- The new bidding guidelines introduced by MNRE are a positive development for the Indian solar power sector
- Moody’s ICRA expects that these steps will help in addressing off-take risks for PV projects
- With new guidelines in place, grid curtailment risk has also been covered to some extent
- Moody’s suggests if state governments can cover for payment delays in some situations, it will help improve bankability of such projects as in the case of Rewa Solar Park
- The new guidelines apply only for new projects
A commentary from the Indian chapter of credit ratings agency Moody’s appreciates the new bidding guidelines for solar power projects introduced by the Government of India. It terms it as a positive for the sector.
Moody’s Investors Service Company ICRA’s commentary follows its previous comments about adverse impact of DISCOMs forcing renewable energy developers to renegotiate PPAs (see Moody’s Warns About Retroactive Cuts In India).
Recently, the Ministry of New and Renewable Energy (MNRE) launched guidelines to ensure transparency and uniformity for power procured from competitive bidding PV projects (see MNRE Issues New Guidelines For PV Projects).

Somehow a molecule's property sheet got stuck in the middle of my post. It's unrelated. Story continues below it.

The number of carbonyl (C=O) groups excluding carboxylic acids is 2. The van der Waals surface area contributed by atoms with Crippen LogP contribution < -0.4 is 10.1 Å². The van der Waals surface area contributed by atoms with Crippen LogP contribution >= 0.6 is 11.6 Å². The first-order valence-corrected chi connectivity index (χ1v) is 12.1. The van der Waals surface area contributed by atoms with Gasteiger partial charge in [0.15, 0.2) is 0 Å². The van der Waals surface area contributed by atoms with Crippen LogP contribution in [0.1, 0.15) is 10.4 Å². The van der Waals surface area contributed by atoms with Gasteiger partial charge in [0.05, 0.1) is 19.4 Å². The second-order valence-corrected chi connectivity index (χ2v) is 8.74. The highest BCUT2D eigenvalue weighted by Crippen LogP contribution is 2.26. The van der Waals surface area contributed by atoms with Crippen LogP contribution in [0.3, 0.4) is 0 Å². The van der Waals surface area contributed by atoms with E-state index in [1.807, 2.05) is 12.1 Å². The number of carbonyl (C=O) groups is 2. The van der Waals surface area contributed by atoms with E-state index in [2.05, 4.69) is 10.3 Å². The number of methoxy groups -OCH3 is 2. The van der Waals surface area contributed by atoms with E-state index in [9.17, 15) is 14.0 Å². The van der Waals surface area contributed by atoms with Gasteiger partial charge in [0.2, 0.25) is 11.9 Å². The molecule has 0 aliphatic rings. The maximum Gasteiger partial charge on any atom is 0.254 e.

ICRA says the guidelines address some of the key concerns for the sector that helps in mitigating off-take and grid curtailment risk to some extent. It suggests state governments to cover for payment delays to independent power producers, as was the case in the Rewa Solar Park bid (see 750 MW ‘Ultra-Mega’ Solar Project In India). ICRA believes if this measure is included in all PPAs signed directly by state discoms it will help improve bankability of PPA documents.
Grid curtailment of quickly growing solar and wind power capacities – despite enjoying a must-run status in India – is now occurring on a regular basis, like in the states of Tamil Nadu and Rajasthan (see Tamil Nadu Rejects ‘Must-Run’ Status For Solar). Under the new guidelines, generators will be eligible for compensation in case of off-take constraints owing to some reasons as delay in commissioning of transmission infrastructure, grid unavailability and grid back-down. This too is a favorable policy for solar power producers, according to ICRA.
Nevertheless, the guidelines will only be applicable to new projects. Existing projects will continue to battle these issues as and when they arise. Some states are resorting to other measures to bully renewable energy generators, like in the case of Madhya Pradesh where SkyPower’s PPAs were junked over delay in project commissioning.
In Rajasthan, renewable energy projects under the Renewable Energy Certificate (REC) mechanism were recently suspended with immediate effect by the Rajasthan Renewable Energy Corporation Limited (RRECL) (see RE Projects Approval Suspended In Rajasthan).